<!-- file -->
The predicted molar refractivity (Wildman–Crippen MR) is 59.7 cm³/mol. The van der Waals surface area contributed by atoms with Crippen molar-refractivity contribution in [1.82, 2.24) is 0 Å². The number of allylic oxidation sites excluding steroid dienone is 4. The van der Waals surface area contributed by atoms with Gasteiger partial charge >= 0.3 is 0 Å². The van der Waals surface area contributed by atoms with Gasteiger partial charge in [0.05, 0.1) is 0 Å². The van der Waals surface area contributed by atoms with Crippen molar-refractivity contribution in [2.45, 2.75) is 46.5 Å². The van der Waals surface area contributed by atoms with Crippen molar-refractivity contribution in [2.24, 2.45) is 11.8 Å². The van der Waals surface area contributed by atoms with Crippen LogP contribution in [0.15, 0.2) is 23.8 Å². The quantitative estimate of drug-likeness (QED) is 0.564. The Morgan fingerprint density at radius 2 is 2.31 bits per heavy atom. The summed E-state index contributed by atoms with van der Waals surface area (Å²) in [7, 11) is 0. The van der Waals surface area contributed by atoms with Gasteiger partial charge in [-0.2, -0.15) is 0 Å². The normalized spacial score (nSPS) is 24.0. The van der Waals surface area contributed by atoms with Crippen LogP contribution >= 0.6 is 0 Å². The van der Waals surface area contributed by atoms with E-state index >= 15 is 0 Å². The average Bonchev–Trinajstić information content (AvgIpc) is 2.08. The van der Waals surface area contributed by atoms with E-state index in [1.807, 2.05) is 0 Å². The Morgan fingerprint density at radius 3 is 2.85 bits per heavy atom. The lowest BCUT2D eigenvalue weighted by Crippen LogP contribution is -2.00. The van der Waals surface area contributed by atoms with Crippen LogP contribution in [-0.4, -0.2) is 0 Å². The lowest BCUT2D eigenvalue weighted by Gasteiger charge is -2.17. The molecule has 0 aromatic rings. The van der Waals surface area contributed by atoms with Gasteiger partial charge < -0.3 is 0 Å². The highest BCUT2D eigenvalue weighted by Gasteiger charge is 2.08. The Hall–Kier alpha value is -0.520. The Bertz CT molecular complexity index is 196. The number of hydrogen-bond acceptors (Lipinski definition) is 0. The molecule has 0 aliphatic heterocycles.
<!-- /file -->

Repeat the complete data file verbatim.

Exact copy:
The predicted molar refractivity (Wildman–Crippen MR) is 59.7 cm³/mol. The van der Waals surface area contributed by atoms with Crippen molar-refractivity contribution in [1.82, 2.24) is 0 Å². The number of allylic oxidation sites excluding steroid dienone is 4. The van der Waals surface area contributed by atoms with Gasteiger partial charge >= 0.3 is 0 Å². The van der Waals surface area contributed by atoms with Gasteiger partial charge in [0.05, 0.1) is 0 Å². The van der Waals surface area contributed by atoms with Crippen molar-refractivity contribution in [2.45, 2.75) is 46.5 Å². The van der Waals surface area contributed by atoms with Crippen molar-refractivity contribution in [2.24, 2.45) is 11.8 Å². The van der Waals surface area contributed by atoms with Crippen LogP contribution in [0.15, 0.2) is 23.8 Å². The quantitative estimate of drug-likeness (QED) is 0.564. The Morgan fingerprint density at radius 2 is 2.31 bits per heavy atom. The summed E-state index contributed by atoms with van der Waals surface area (Å²) in [7, 11) is 0. The van der Waals surface area contributed by atoms with Gasteiger partial charge in [-0.2, -0.15) is 0 Å². The normalized spacial score (nSPS) is 24.0. The van der Waals surface area contributed by atoms with Crippen LogP contribution >= 0.6 is 0 Å². The van der Waals surface area contributed by atoms with E-state index >= 15 is 0 Å². The average Bonchev–Trinajstić information content (AvgIpc) is 2.08. The van der Waals surface area contributed by atoms with E-state index in [1.807, 2.05) is 0 Å². The Morgan fingerprint density at radius 3 is 2.85 bits per heavy atom. The lowest BCUT2D eigenvalue weighted by Crippen LogP contribution is -2.00. The van der Waals surface area contributed by atoms with Crippen LogP contribution in [-0.4, -0.2) is 0 Å². The lowest BCUT2D eigenvalue weighted by Gasteiger charge is -2.17. The molecule has 0 aromatic rings. The van der Waals surface area contributed by atoms with Gasteiger partial charge < -0.3 is 0 Å². The highest BCUT2D eigenvalue weighted by Gasteiger charge is 2.08. The Hall–Kier alpha value is -0.520. The Bertz CT molecular complexity index is 196. The number of hydrogen-bond acceptors (Lipinski definition) is 0. The molecule has 0 aliphatic heterocycles.